But it isn't sustainable indefinitely. As more and more fields of human effort become "high performing" thanks to automation, the salary for skilled workers across society will keep going up. At some point it will become high enough that we simply can't afford to pay the salary necessary to keep those people in fields like education. Arguably we've already reached that point, given the current near-crisis we're facing in education. Even worse, it seems reasonable that this may cause a feedback loop which magnifies the effect, since lowering education quality will result in fewer skilled workers, raising demand and salaries and further reducing the number who go into education.
There are several ways to fix this, but all of them require reinventing the job. The key is to find a way to make a single skilled worker more effective in the field -- magnify their output, so to speak. You could do this entirely with automated systems, taking a couple of experts and having them put together computer tutorials that children could follow without human intervention -- but that's very impersonal, and arguably the human interaction component is just as important for children as the lesson. You could come up with some kind of scheme where unskilled workers provide the low-level supervision and are overseen by a smaller number of skilled workers who can direct them. This gets back the human element, although removing children from close proximity to the subject expert doesn't sound all that great.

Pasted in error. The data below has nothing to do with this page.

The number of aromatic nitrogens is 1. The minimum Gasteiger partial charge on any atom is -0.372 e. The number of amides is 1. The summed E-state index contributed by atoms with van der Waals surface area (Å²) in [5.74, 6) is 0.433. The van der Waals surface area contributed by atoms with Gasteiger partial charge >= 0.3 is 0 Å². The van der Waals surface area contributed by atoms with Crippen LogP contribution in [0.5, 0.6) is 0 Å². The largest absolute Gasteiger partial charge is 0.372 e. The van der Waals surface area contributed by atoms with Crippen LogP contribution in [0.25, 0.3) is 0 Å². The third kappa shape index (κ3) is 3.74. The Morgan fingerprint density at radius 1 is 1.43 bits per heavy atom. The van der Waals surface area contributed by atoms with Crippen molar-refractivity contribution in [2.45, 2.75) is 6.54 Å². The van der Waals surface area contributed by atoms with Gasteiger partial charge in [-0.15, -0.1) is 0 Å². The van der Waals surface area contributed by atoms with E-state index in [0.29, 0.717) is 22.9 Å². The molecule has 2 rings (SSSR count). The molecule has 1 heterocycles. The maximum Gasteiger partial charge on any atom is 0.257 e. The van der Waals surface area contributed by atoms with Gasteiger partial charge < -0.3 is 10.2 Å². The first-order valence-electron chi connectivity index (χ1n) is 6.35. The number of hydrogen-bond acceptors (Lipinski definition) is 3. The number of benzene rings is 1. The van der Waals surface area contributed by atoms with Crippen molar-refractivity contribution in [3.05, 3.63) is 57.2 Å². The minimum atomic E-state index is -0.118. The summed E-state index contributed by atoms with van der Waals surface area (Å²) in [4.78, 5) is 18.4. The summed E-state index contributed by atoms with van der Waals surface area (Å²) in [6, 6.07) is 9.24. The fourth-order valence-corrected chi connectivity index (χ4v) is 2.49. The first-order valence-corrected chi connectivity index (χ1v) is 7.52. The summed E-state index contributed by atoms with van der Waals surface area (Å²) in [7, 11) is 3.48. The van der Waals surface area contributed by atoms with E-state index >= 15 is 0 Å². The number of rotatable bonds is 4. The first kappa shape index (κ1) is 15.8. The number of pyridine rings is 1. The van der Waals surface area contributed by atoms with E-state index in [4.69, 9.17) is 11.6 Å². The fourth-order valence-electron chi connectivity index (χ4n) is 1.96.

Some kind of hybrid model is most likely to be successful, taking elements of an automated system built by experts that can handle the low-level information delivery and tweaks to the speed and direction of the learning process, unskilled workers in relatively high concentrations for the interaction element, and more specialized experts in lower quantity but close enough that they can direct and handle situations that the less skilled workers can't. Whatever the specifics, it would have to be a pretty major shift from the model we're comfortable with, simply because you have to reduce the number of skilled workers in the system.
That's just education, but this general idea applies to any worker in a position that's significantly harder to automate than others which attract workers of the same skill level. Certain types of manufacturing, such as Boeing, come to mind -- they benefit from machinery and computer design systems, but the actual assembly of each plane is a custom job requiring high levels of craftsmanship. Worse, medicine seems like it might be a candidate for the same effect. Everyone right now is talking about waste, and insurance inflation, but I'd be very surprised if there weren't at least some effect based on the fact that doctors and surgeons can't attend all that many more people today than they could fifty years ago. On the bright side, though, there are some tremendous opportunities out there for people who are good at creating automation to jump in and catch these fields up with the rest of the industrial world.